Photo by: Nick Conley
Oklahoma Christian University isn’t cutting programs left and right, but there is no doubt: change is on the way.
The review, under the guidance of President John deSteiguer and his Team One cabinet, has made several decisions to discontinue or trim existing programs – the most recent and public of which is the cancellation of Oklahoma Christian’s NCAA Division II-ranked tennis program.
“The program review process is our opportunity to systematically and regularly go through everything we’re doing and determining, ‘is what we’re doing the things we ought to be doing?’” deSteiguer said. “There’s some stuff we’re doing that is absolutely great and world-changing, and there’s a lot of stuff we’re doing that’s good. But we got to be careful that we don’t sacrifice the best at the cost of doing the good; so there might be some good things that we need to pare back or stop doing.”
The Eagles won NAIA national titles in 2003 and 2012 under the leadership of head coach Kris Miller. Transitioning into Division II this season, the men’s tennis program debuted with a No. 10 national ranking, while the women were the top Heartland Conference team in the South Central Regional rankings at No. 9.
Team One consists of: deSteiguer, Executive Vice President Bill Goad, Vice President for Academic Affairs Scott LaMascus, Associate Vice President for Academic Affairs Don Drew, Vice President for Finance Jeff Bingham, Vice President of Advancement Kent Allen, Dean of Student Life Neil Arter, Vice President for Enrollment Management Risa Forrester and Vice President for Planned Giving and General Counsel Stephen Eck.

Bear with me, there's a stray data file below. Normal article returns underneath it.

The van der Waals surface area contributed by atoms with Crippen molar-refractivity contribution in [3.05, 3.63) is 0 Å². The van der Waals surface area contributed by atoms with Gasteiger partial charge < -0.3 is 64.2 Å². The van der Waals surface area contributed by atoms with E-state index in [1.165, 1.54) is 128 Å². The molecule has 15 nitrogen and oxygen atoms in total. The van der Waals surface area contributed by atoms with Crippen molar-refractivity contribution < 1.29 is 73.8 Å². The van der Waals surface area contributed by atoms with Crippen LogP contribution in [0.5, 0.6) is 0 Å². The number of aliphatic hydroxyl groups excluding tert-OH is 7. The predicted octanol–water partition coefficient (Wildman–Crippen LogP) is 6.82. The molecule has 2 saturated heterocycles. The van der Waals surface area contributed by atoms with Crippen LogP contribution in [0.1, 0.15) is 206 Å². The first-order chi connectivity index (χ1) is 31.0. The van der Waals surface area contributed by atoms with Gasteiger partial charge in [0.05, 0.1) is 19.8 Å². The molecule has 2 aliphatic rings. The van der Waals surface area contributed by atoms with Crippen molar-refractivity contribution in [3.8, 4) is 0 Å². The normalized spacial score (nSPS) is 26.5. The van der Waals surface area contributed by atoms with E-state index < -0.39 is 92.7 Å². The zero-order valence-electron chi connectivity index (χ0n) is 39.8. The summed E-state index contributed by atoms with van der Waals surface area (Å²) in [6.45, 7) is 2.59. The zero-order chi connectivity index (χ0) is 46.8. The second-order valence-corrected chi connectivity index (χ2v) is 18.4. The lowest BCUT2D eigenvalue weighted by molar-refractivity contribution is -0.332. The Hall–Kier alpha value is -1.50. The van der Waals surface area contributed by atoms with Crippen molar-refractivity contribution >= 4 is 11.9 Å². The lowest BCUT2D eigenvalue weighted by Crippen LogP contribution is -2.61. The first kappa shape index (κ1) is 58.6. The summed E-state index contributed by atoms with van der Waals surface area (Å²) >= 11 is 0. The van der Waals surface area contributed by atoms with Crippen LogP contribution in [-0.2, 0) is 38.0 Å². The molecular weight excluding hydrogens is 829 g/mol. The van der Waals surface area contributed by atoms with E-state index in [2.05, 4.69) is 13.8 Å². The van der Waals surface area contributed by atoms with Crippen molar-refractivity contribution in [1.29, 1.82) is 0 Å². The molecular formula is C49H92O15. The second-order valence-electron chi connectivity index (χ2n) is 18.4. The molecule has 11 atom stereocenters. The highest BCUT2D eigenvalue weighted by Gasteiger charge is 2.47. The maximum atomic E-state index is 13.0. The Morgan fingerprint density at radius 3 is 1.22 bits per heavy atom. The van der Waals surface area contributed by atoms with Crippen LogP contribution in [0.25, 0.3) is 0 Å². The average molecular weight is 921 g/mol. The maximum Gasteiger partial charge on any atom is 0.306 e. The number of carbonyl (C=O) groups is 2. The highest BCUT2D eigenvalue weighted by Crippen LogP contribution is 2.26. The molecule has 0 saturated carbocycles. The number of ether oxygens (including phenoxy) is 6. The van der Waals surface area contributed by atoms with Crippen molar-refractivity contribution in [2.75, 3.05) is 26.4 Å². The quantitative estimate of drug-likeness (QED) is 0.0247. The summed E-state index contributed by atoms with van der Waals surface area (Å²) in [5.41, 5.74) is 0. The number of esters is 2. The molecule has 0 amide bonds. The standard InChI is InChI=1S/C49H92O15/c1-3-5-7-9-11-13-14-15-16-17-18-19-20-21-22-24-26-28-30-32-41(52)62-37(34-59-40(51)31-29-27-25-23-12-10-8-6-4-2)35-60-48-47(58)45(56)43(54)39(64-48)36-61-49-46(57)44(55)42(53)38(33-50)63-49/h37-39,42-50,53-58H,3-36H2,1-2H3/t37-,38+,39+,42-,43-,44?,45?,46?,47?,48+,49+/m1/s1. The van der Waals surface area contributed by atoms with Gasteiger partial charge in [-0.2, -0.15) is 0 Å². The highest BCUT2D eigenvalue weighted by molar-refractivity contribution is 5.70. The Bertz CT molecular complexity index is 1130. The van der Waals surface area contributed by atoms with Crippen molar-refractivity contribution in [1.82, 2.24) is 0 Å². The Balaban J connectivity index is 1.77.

In the days leading up to spring break, Team One reached the decision to end the tennis program after the current season and informed Miller. The decision blindsided senior Martin Poboril and the rest of the Eagles.
“It was a huge surprise,” Poboril said. “We didn’t expect it because we all did well in our sport, on the court, and we did well in school. So we thought it would be fine, that we would still be here and playing.”
The coaching staff declined to comment.
Issues that took place the following week put a few individual players on disciplinary probation, leaving the team shorthanded and forced to cancel the rest of the season. Players who still have eligibility to play collegiately have the chance to transfer elsewhere, with the university’s promise to assist them in finding opportunities to compete. Team members who are in good standing and desire to stay at Oklahoma Christian to finish their education can do so; the university will honor their scholarships until they complete their degree.
“We know that doesn’t necessarily make it easier for them, but it does provide them additional opportunities,” deSteiguer said.
The ‘good standing’ stipulation grants the ability to deny Oklahoma Christian scholarships to students who act contrary to the university’s disciplinary code.
“It’d be ridiculous for the university to fund a scholarship for someone who was just going to be working against the university all the time,” Arter said. “And it’s actually true with all of the scholarships.”
Poboril graduates next fall from Oklahoma Christian and plans to play professionally for a year at home in the Czech Republic.